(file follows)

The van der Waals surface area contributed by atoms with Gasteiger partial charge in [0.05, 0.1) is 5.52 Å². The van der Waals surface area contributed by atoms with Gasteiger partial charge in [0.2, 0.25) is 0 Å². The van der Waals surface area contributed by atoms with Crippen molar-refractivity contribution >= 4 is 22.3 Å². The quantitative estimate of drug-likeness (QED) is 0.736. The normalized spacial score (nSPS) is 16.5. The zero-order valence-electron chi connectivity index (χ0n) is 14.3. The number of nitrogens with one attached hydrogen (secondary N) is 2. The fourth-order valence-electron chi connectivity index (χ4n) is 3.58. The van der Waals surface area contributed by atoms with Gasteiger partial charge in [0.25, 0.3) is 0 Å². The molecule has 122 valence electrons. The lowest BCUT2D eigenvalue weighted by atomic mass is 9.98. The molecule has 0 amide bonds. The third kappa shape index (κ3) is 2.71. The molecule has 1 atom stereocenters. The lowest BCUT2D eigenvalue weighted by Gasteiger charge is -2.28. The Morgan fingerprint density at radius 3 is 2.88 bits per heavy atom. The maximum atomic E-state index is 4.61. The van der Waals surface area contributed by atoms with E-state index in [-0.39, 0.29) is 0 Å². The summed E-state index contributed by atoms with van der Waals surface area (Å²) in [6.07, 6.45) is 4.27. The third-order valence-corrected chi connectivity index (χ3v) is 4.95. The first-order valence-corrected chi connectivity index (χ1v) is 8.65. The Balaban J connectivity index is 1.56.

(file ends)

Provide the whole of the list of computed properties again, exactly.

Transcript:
The van der Waals surface area contributed by atoms with Gasteiger partial charge in [0.05, 0.1) is 5.52 Å². The van der Waals surface area contributed by atoms with Gasteiger partial charge in [0.2, 0.25) is 0 Å². The van der Waals surface area contributed by atoms with Crippen molar-refractivity contribution >= 4 is 22.3 Å². The quantitative estimate of drug-likeness (QED) is 0.736. The normalized spacial score (nSPS) is 16.5. The zero-order valence-electron chi connectivity index (χ0n) is 14.3. The number of nitrogens with one attached hydrogen (secondary N) is 2. The fourth-order valence-electron chi connectivity index (χ4n) is 3.58. The van der Waals surface area contributed by atoms with Gasteiger partial charge in [0.25, 0.3) is 0 Å². The molecule has 122 valence electrons. The lowest BCUT2D eigenvalue weighted by atomic mass is 9.98. The molecule has 0 amide bonds. The third kappa shape index (κ3) is 2.71. The molecule has 1 atom stereocenters. The lowest BCUT2D eigenvalue weighted by Gasteiger charge is -2.28. The Morgan fingerprint density at radius 3 is 2.88 bits per heavy atom. The maximum atomic E-state index is 4.61. The van der Waals surface area contributed by atoms with E-state index in [-0.39, 0.29) is 0 Å². The summed E-state index contributed by atoms with van der Waals surface area (Å²) in [6.07, 6.45) is 4.27. The third-order valence-corrected chi connectivity index (χ3v) is 4.95. The first-order valence-corrected chi connectivity index (χ1v) is 8.65. The Balaban J connectivity index is 1.56.